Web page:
kinks control current
Technology Research News
The steady increases in computer speed
we’ve gotten used to over the past four decades are largely due to the
shrinking of transistors. Smaller transistors mean shorter paths for electrical
current to signal the ones and zeros of digital computing, which in turn
speeds the process. Only a dozen years ago, the state-of-the-art 486 sported
1.2 million 1-micron transistors. Today’s Pentium 4 packs 42 million 100-nanometer
Researchers at Delft University of Technology in the Netherlands are trying
to lower the transistor size barrier much further with a single-electron
transistor (SET) made of a single-wall carbon nanotube that is 1.5 nanometers
wide and about 50 nanometers long. A nanometer is a millionth of a millimeter.
To create the nanotube transistor, the researchers used an atomic force
microscope (AFM) to put two kinks in a nanotube. “We have strongly bent,
or buckled, a nanotube twice with an atomic force microscope. In this
way, we created an ultra-tiny conducting island within the nanotube,”
said Cees Dekker, a professor in applied physics at Delft University of
Technology in the Netherlands.
In the nanotube, the area between the kinks is the island, or conducting
part, and measures about 25 nanometers in length. Using a single nanotube
as a transistor is the ultimate level of miniaturization, according to
Today’s current state of transistor miniaturization allows about 750 transistors
to fit in 3 square millimeters, which is about the size of the average
flea. More than 100,000 of the nanotube transistors could fit in the same
The nanotube transistor, which resembles a slightly mistreated drinking
straw, uses a single electron rather than the several million required
to turn on a typical computer transistor today. The key to the tiny transistor
is its ability to function at room temperature.
Single-electron transistors have historically required severely low temperatures
because the energy of warmer molecules drowns out a single electron’s
signal. The researchers got around this central problem by reducing the
size of the transistor. At the nano scale, heat fluctuations don’t matter.
“As a rule of thumb, the smaller the device, the larger the charging energy
for a single electron is,” said Henk Postma, a graduate student at Delft.
“If the charging energy associated with [passing] a single electron is
larger than the energy you have available from temperature and bias voltage,
the current cannot run and you have a functioning SET,” he said. “Our
device is so small, that the charging energy is large enough to operate
at room temperature.”
In a transistor, electrons flow from a source electrode to a drain electrode
through the island. At two ends of the island are junctions that connect
the island and the electrodes. On either side of the island are gates.
When there is no voltage moving through the gates, electrons are blocked
from moving through the island. Current flowing through the gates turns
the transistor on allowing electical current to flow from the source to
Electrons flow through the nanotube transistor by tunneling through one
by one. When electrons tunnel, they exhibit that peculiar quantum trick
of disappearing, then reappearing somewhere else without traversing the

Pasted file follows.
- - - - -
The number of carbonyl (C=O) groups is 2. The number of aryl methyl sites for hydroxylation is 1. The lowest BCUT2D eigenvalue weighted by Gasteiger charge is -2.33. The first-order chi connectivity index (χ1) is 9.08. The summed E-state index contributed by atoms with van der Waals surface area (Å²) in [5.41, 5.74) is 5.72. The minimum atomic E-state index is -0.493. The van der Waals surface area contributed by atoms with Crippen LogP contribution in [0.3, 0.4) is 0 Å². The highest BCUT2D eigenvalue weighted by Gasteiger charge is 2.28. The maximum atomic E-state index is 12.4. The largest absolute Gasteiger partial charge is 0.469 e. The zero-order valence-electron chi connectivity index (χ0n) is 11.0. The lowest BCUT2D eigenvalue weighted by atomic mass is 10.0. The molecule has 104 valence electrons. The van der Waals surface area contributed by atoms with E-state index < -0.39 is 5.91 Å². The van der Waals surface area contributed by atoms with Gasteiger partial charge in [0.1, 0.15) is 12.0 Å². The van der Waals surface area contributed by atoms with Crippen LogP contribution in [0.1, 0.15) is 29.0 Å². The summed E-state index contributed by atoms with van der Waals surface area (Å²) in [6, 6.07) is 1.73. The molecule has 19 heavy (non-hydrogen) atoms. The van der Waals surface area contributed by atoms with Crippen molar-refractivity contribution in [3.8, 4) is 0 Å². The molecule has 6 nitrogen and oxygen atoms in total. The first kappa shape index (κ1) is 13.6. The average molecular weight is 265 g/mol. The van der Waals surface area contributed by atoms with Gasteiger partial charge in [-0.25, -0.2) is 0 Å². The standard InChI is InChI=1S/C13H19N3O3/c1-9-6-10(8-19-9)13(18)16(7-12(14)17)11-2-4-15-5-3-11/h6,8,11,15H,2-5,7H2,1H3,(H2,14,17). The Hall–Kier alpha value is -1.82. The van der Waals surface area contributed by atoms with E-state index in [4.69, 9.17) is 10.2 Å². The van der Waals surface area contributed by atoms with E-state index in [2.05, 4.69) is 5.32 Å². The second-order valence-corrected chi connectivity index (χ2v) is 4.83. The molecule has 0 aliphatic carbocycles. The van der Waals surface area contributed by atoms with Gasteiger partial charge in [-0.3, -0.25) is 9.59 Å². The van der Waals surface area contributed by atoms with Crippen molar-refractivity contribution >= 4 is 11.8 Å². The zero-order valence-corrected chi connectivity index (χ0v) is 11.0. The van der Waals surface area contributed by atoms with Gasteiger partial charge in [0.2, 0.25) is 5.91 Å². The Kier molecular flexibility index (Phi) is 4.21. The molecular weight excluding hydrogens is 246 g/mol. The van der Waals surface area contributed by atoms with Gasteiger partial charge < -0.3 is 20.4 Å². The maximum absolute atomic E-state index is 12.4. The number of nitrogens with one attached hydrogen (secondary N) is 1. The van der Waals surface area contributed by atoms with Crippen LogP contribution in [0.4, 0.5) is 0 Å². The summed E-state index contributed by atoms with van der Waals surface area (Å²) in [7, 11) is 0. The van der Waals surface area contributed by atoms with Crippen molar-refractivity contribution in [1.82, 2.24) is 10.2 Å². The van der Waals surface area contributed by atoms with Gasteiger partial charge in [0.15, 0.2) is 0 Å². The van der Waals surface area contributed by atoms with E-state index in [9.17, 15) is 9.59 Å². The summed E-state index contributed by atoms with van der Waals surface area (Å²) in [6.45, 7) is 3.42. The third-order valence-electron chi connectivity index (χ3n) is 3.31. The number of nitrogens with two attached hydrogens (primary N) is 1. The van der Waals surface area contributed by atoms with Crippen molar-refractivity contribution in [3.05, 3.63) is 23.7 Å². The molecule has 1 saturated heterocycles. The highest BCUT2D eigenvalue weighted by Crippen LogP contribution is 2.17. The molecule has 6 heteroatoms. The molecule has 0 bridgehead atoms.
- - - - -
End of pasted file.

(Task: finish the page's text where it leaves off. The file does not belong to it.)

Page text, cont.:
space between. As one electron tunnels from the island to the drain electrode,
another electron takes its place by tunneling from the source electrode
to the island, a process known as coupling.
“In conventional SET's, people believe that electrons hop onto the island
and off the island in an uncoupled manner…the electron that hops on does
not know about the electron that hops off the island. We have shown in
our experiment that the electrons in our device only hops on when another
electron hops off,” said Postma.
This correlated, or coupled tunneling, is like entering a subway station
by dropping a coin into a turnstile machine. While the coin is traveling
to the belly of the machine, you can’t enter the station. When the coin
has settled in, the turnstile rotates just once to let a person through.
The research is novel because the whole device is one single molecule
and it operates at room temperature, said Jie Han, a research scientist
of Nanotechnology at NASA’s Ames Research Center. “This may have future
applications in nanoelectronics if metallic tubes can be made and buckles
can be created in a controlled and large-scale manner,” he said.
“[The] work definitely will get attention from the general body of research
on SET's [because it is] a molecular solution to SET technology and application.
However, it cannot be expected that many researchers will be able to improve
or even repeat this work. It is still very difficult to only make metallic
tubes and then to buckle them in right positions,” Han said.
The researchers are currently working on nanotube logic and the issue
of assembling nanoelectronics, Dekker said. The device will not be applied
in nanoelectronics for at least a decade, he said.
Dekker and Postma’s research colleagues were Tijs Teepan, Zhen Yao, and
Milena Grifoni of Delft University. They published the research in the
July 6, 2001 issue of the journal Science. The research was funded by
the Dutch Foundation for Fundamental Research on Matter (FOM) and the
European Community’s SATURN research network.
Timeline: >10 years
TRN Categories: Nanotechnology; Integrated Circuits; Quantum
Story Type: News
Related Elements: Technical paper, "Carbon Nanotube SET
at Room Temperature," Science, July 6, 2001.
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